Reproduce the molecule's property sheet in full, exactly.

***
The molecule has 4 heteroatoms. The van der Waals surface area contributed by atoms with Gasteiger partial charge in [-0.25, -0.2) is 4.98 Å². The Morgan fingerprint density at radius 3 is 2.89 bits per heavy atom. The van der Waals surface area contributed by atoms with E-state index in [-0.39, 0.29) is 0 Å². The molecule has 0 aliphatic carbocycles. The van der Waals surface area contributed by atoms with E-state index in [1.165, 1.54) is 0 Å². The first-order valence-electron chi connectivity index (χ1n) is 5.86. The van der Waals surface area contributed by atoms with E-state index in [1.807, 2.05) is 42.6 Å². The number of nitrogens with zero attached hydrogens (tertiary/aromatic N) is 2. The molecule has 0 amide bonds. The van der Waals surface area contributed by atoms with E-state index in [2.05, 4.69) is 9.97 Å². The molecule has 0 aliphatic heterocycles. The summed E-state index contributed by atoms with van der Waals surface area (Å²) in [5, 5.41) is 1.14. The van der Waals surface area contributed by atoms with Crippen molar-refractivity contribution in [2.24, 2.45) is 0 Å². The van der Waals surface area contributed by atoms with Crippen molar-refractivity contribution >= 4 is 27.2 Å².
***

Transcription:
The molecule has 4 heteroatoms. The van der Waals surface area contributed by atoms with Gasteiger partial charge in [-0.25, -0.2) is 4.98 Å². The Morgan fingerprint density at radius 3 is 2.89 bits per heavy atom. The van der Waals surface area contributed by atoms with E-state index in [-0.39, 0.29) is 0 Å². The molecule has 0 aliphatic carbocycles. The van der Waals surface area contributed by atoms with E-state index in [1.165, 1.54) is 0 Å². The first-order valence-electron chi connectivity index (χ1n) is 5.86. The van der Waals surface area contributed by atoms with E-state index in [1.807, 2.05) is 42.6 Å². The number of nitrogens with zero attached hydrogens (tertiary/aromatic N) is 2. The molecule has 0 amide bonds. The van der Waals surface area contributed by atoms with E-state index in [2.05, 4.69) is 9.97 Å². The molecule has 0 aliphatic heterocycles. The summed E-state index contributed by atoms with van der Waals surface area (Å²) in [5, 5.41) is 1.14. The van der Waals surface area contributed by atoms with Crippen molar-refractivity contribution in [2.24, 2.45) is 0 Å². The van der Waals surface area contributed by atoms with Crippen molar-refractivity contribution >= 4 is 27.2 Å².